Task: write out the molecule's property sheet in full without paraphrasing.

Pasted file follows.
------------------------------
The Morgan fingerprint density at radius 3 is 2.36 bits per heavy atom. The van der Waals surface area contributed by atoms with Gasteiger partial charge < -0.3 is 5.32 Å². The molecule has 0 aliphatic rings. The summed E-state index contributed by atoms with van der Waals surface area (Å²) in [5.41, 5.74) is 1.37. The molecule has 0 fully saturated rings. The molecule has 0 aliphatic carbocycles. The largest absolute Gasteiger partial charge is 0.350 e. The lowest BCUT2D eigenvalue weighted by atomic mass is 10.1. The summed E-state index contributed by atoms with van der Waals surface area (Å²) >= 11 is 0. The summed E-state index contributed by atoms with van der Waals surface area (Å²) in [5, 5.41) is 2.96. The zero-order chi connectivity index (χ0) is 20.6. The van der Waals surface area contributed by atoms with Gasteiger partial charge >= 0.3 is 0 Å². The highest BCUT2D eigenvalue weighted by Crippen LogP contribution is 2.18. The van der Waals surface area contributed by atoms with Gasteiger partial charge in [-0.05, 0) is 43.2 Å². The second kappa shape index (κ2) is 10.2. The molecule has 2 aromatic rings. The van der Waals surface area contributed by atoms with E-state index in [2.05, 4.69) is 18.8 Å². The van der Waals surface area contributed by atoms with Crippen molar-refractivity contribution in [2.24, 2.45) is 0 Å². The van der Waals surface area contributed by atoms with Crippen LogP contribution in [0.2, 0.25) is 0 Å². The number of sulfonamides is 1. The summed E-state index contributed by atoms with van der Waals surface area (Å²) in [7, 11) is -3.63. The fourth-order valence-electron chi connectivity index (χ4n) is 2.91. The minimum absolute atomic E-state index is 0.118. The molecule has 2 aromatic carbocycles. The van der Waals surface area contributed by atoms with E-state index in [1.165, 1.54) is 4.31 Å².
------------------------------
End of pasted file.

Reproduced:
The Morgan fingerprint density at radius 3 is 2.36 bits per heavy atom. The van der Waals surface area contributed by atoms with Gasteiger partial charge < -0.3 is 5.32 Å². The molecule has 0 aliphatic rings. The summed E-state index contributed by atoms with van der Waals surface area (Å²) in [5.41, 5.74) is 1.37. The molecule has 0 fully saturated rings. The molecule has 0 aliphatic carbocycles. The largest absolute Gasteiger partial charge is 0.350 e. The lowest BCUT2D eigenvalue weighted by atomic mass is 10.1. The summed E-state index contributed by atoms with van der Waals surface area (Å²) >= 11 is 0. The summed E-state index contributed by atoms with van der Waals surface area (Å²) in [5, 5.41) is 2.96. The zero-order chi connectivity index (χ0) is 20.6. The van der Waals surface area contributed by atoms with Gasteiger partial charge >= 0.3 is 0 Å². The highest BCUT2D eigenvalue weighted by Crippen LogP contribution is 2.18. The van der Waals surface area contributed by atoms with Gasteiger partial charge in [-0.05, 0) is 43.2 Å². The second kappa shape index (κ2) is 10.2. The molecule has 2 aromatic rings. The van der Waals surface area contributed by atoms with E-state index in [2.05, 4.69) is 18.8 Å². The van der Waals surface area contributed by atoms with Crippen molar-refractivity contribution in [2.24, 2.45) is 0 Å². The van der Waals surface area contributed by atoms with Crippen LogP contribution in [0.2, 0.25) is 0 Å². The number of sulfonamides is 1. The summed E-state index contributed by atoms with van der Waals surface area (Å²) in [7, 11) is -3.63. The fourth-order valence-electron chi connectivity index (χ4n) is 2.91. The minimum absolute atomic E-state index is 0.118. The molecule has 2 aromatic carbocycles. The van der Waals surface area contributed by atoms with E-state index in [1.165, 1.54) is 4.31 Å².